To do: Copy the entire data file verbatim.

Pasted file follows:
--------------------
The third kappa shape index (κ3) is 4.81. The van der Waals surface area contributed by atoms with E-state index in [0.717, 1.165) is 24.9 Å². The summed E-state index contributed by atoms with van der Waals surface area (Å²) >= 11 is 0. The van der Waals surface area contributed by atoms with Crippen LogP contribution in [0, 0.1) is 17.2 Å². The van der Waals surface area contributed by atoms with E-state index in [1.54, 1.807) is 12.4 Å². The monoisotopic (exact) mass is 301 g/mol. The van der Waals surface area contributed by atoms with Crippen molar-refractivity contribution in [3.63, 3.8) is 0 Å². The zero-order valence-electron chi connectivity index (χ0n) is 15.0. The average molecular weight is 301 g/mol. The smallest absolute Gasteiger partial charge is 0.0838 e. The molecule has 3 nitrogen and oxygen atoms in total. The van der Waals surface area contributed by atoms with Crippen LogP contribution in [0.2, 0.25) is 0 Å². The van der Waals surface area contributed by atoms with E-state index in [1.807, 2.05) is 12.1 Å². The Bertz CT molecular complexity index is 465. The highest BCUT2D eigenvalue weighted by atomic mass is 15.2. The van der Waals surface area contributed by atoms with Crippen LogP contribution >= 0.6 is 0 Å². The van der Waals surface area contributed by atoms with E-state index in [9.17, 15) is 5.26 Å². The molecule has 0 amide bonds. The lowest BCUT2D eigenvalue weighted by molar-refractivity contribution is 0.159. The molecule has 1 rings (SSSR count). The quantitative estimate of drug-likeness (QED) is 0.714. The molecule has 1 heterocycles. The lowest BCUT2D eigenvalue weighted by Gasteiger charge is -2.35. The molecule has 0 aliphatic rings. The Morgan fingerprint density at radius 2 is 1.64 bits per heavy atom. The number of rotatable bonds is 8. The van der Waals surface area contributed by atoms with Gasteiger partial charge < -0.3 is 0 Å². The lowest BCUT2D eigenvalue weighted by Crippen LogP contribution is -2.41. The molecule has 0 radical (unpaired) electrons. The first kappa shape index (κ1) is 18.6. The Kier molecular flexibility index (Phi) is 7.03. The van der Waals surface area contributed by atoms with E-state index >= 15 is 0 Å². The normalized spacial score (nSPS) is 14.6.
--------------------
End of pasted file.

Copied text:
The third kappa shape index (κ3) is 4.81. The van der Waals surface area contributed by atoms with E-state index in [0.717, 1.165) is 24.9 Å². The summed E-state index contributed by atoms with van der Waals surface area (Å²) >= 11 is 0. The van der Waals surface area contributed by atoms with Crippen LogP contribution in [0, 0.1) is 17.2 Å². The van der Waals surface area contributed by atoms with E-state index in [1.54, 1.807) is 12.4 Å². The monoisotopic (exact) mass is 301 g/mol. The van der Waals surface area contributed by atoms with Crippen molar-refractivity contribution in [3.63, 3.8) is 0 Å². The zero-order valence-electron chi connectivity index (χ0n) is 15.0. The average molecular weight is 301 g/mol. The smallest absolute Gasteiger partial charge is 0.0838 e. The molecule has 3 nitrogen and oxygen atoms in total. The van der Waals surface area contributed by atoms with Crippen LogP contribution in [0.2, 0.25) is 0 Å². The van der Waals surface area contributed by atoms with E-state index in [1.807, 2.05) is 12.1 Å². The Bertz CT molecular complexity index is 465. The highest BCUT2D eigenvalue weighted by atomic mass is 15.2. The van der Waals surface area contributed by atoms with Crippen LogP contribution >= 0.6 is 0 Å². The van der Waals surface area contributed by atoms with E-state index in [9.17, 15) is 5.26 Å². The molecule has 0 amide bonds. The lowest BCUT2D eigenvalue weighted by molar-refractivity contribution is 0.159. The molecule has 1 rings (SSSR count). The quantitative estimate of drug-likeness (QED) is 0.714. The molecule has 1 heterocycles. The lowest BCUT2D eigenvalue weighted by Gasteiger charge is -2.35. The molecule has 0 aliphatic rings. The Morgan fingerprint density at radius 2 is 1.64 bits per heavy atom. The number of rotatable bonds is 8. The van der Waals surface area contributed by atoms with Gasteiger partial charge < -0.3 is 0 Å². The lowest BCUT2D eigenvalue weighted by Crippen LogP contribution is -2.41. The molecule has 0 radical (unpaired) electrons. The first kappa shape index (κ1) is 18.6. The Kier molecular flexibility index (Phi) is 7.03. The van der Waals surface area contributed by atoms with E-state index >= 15 is 0 Å². The normalized spacial score (nSPS) is 14.6.